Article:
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LETTER FROM THE PUBLISHER
Philip G. Howlett
March 22, 1982
Although, the format has changed over the years, a story on baseball rookies (page 30) has become something of a tradition at SI. This year, as our baseball staff sifted through the current crop, someone wondered how good (or bad) our picks had been in years past. So we hearkened to the immortal words of Casey Stengel and looked it up. Well, we've had our hits, our runs and, of course, our errors. For instance, last year we were confident that Dodger Pitcher Fernando Valenzuela would be one of the best rookies, and he was. In 1965 we were confident that Cardinal Infielder Ed Spiezio would be one of the best, and he wasn't.
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March 22, 1982

Letter From The Publisher

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Although, the format has changed over the years, a story on baseball rookies (page 30) has become something of a tradition at SI. This year, as our baseball staff sifted through the current crop, someone wondered how good (or bad) our picks had been in years past. So we hearkened to the immortal words of Casey Stengel and looked it up. Well, we've had our hits, our runs and, of course, our errors. For instance, last year we were confident that Dodger Pitcher Fernando Valenzuela would be one of the best rookies, and he was. In 1965 we were confident that Cardinal Infielder Ed Spiezio would be one of the best, and he wasn't.

"We haven't always tried to pick the Rookie of the Year," says baseball editor Larry Keith. "Often we've looked rather for an unusual story. For example, when we did Shortstop Harry Chappas [in 1979], we didn't even know if he'd make the team. We did him because he was interesting—and 5'5" tall."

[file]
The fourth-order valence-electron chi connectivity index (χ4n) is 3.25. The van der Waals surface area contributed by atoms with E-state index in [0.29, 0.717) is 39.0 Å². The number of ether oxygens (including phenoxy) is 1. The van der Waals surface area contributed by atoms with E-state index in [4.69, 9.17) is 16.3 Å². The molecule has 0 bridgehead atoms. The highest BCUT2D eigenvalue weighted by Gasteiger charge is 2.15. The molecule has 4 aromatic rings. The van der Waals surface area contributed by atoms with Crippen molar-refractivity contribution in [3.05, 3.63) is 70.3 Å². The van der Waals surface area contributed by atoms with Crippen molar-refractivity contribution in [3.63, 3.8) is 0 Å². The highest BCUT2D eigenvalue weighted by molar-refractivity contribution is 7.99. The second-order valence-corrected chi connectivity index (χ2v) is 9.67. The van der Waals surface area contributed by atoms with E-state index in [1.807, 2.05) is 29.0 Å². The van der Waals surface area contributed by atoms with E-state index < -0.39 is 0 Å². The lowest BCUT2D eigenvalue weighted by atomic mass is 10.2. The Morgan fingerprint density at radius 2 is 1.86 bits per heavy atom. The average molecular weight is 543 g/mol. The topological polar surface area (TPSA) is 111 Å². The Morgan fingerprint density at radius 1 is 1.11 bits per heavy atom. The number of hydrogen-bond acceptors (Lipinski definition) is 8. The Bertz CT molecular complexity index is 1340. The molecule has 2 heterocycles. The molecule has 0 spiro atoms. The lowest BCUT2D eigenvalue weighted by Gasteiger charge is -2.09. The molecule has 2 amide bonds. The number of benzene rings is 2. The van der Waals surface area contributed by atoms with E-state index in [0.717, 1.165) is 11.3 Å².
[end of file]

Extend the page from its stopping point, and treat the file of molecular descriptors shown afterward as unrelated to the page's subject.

Our top pick was made in 1961 by Walter Bingham, then a baseball writer, who went to baseball editor Bob Creamer and asked if he could do a story on just one rookie. "It seemed to me," says Bingham now, "that every year we were doing as many as 11 guys with, at best, mixed results." Bingham's pick was a kid from Long Island who had done really well in his two years in the minors and, in fact, was supposed to take over in left-field for Boston's legendary Ted Williams. Creamer said O.K. and Bingham wrote, right up there in the first paragraph, "... Carl Yastrzemski, a rookie with the Red Sox, is going to be a star."

We did not pick Mark (The Bird) Fidrych in 1976, but we had spotted another bird in 1975, Jim (Emu) Kern, whom, along with Keith Hernandez, Marc Hill, Tom Veryzer, Gary Carter and Phil Garner, we billed as "The Most Likely To Succeed." We are pleased to announce that they all did.

Last week we asked Creamer, our most venerable baseball hand, to select an SI all-star team from the rookies we've tapped over the years, and here's what he came up with: starting pitcher, Jim Kaat; relief pitcher, Kern (we picked very few pitchers); catcher, Johnny Bench; first base, Orlando Cepeda (over Boog Powell and Hernandez); second base, Willie Randolph; shortstop, Tony Kubek; third base, Brooks Robinson; leftfield, Yastrzemski; centerfield, Willie Wilson (moving over from left); rightfield, Lou Brock; designated hitter, Roger Maris (originally rightfield); manager, Sparky Anderson (we had picked him as a second baseman, but he only lasted one season).

Now all this may make us look pretty good, but to be perfectly honest, we think you should know that in 1968 we selected Detroit First Baseman Don Pepper, who appeared on our cover with four other rookies. He never made it. In 1976 we picked (among others) Texas Pitcher Jim Gideon. He never made it.

In the soon-to-be-immortal words of Larry Keith, "You've got to have a sense of humor about it."

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